Rethinking what it means to write: A contribution from Judith Butler


  • Bronwyn James University of Sydney, Australia


Performativity, subjectivity, Judith Butler, writing, research Student Writing


Judith Butler’s performativity work is perhaps more comfortably situated within the areas of philosophy, feminist post structuralism and queer theory than it is within the more influential theoretical framings that inform Academic Language and Learning (ALL) practice and research in Australia. In this paper, I discuss the ways in which particular aspects of Judith Butler’s performativity might be brought into play to offer a theorised explanation of the complex and the fleeting aspects of student writing and drafting. To do this, I draw on data from a study of research student writing. Butler’s performativity work, that is, her work on the role that language plays in the processes of subject formation provokes a reconsideration of some of the possible unanticipated effects of academic language and learning practices, specifically text analysis. It goes some way towards theorising why it might appear that some students ‘just don’t get it!’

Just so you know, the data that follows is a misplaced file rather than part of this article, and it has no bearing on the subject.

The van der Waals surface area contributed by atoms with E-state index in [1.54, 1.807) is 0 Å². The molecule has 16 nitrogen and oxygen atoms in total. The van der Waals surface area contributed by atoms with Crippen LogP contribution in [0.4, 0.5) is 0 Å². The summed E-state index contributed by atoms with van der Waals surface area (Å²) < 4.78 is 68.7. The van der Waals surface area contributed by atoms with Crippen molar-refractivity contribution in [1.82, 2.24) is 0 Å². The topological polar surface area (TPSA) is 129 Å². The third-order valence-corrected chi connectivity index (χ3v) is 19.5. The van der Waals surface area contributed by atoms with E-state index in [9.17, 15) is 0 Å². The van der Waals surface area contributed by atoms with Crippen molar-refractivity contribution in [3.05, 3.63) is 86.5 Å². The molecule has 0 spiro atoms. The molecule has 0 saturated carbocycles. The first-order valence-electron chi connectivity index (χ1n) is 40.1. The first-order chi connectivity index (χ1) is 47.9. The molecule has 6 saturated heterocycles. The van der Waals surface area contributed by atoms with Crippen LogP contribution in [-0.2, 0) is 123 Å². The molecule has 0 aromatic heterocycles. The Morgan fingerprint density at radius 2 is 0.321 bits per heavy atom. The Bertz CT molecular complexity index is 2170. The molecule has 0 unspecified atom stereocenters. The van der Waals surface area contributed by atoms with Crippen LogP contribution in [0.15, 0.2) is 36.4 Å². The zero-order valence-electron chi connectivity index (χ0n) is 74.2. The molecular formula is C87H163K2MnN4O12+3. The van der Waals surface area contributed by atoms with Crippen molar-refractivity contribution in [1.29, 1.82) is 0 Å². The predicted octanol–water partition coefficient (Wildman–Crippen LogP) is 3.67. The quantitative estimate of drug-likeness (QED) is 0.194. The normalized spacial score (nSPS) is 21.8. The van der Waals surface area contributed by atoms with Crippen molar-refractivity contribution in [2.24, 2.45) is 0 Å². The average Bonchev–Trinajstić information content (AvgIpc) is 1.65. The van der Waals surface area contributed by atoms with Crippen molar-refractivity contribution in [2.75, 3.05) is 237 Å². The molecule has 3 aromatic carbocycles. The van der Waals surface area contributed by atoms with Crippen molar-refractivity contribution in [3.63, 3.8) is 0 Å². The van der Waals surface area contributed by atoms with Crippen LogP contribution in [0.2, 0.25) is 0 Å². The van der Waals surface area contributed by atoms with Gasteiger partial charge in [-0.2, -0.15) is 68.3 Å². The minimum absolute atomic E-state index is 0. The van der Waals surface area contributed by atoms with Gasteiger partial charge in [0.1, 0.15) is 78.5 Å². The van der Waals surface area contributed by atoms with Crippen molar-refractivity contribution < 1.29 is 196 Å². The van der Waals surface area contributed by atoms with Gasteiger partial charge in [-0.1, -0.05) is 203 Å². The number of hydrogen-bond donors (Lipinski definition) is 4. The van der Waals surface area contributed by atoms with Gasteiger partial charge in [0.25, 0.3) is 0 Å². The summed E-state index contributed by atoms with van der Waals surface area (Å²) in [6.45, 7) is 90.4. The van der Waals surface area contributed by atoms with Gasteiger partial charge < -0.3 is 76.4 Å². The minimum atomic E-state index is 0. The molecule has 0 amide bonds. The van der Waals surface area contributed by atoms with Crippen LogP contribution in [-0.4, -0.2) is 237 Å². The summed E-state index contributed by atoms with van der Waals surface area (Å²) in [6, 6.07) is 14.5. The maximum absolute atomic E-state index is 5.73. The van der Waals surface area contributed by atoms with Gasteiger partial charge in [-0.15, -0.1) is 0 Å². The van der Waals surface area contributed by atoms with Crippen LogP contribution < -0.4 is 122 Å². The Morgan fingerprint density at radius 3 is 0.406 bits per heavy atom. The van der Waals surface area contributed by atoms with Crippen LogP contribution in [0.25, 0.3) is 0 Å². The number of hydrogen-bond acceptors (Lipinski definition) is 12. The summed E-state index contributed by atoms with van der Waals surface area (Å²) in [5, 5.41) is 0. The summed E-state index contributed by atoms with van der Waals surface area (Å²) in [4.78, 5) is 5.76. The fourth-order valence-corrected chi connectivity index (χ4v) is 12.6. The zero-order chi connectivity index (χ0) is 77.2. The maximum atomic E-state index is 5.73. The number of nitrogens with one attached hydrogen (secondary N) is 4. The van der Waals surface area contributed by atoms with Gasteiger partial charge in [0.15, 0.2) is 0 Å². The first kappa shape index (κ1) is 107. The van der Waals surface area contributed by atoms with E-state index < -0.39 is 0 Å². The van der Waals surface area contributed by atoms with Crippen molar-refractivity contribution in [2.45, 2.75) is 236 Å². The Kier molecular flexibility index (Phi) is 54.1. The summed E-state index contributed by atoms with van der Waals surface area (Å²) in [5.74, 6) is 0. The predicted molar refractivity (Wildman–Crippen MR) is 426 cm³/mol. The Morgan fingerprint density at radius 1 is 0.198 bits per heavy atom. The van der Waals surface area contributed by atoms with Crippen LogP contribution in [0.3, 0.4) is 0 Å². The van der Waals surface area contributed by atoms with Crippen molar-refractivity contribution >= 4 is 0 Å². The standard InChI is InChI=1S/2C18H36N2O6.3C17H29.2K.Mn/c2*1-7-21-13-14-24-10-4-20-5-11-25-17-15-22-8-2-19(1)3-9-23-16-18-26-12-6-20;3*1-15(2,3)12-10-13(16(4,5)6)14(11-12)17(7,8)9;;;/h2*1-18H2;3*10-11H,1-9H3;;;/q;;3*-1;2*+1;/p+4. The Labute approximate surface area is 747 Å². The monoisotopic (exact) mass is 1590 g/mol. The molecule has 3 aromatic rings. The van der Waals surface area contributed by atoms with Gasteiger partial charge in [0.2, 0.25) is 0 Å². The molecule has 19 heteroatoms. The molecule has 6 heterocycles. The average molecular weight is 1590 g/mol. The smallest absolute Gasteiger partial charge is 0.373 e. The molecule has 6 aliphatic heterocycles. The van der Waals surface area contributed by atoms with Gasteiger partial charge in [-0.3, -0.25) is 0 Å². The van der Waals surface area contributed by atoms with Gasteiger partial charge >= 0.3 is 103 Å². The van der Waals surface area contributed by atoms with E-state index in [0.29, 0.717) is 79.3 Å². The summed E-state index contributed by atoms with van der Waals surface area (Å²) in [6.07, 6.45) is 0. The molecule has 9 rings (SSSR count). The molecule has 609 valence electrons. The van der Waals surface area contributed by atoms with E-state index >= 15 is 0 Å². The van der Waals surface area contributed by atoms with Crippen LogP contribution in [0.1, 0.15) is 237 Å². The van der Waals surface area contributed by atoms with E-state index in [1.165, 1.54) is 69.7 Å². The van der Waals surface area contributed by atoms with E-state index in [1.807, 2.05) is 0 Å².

How to Cite

James, B. (2014). Rethinking what it means to write: A contribution from Judith Butler. Journal of Academic Language and Learning, 8(1), A14-A23. Retrieved from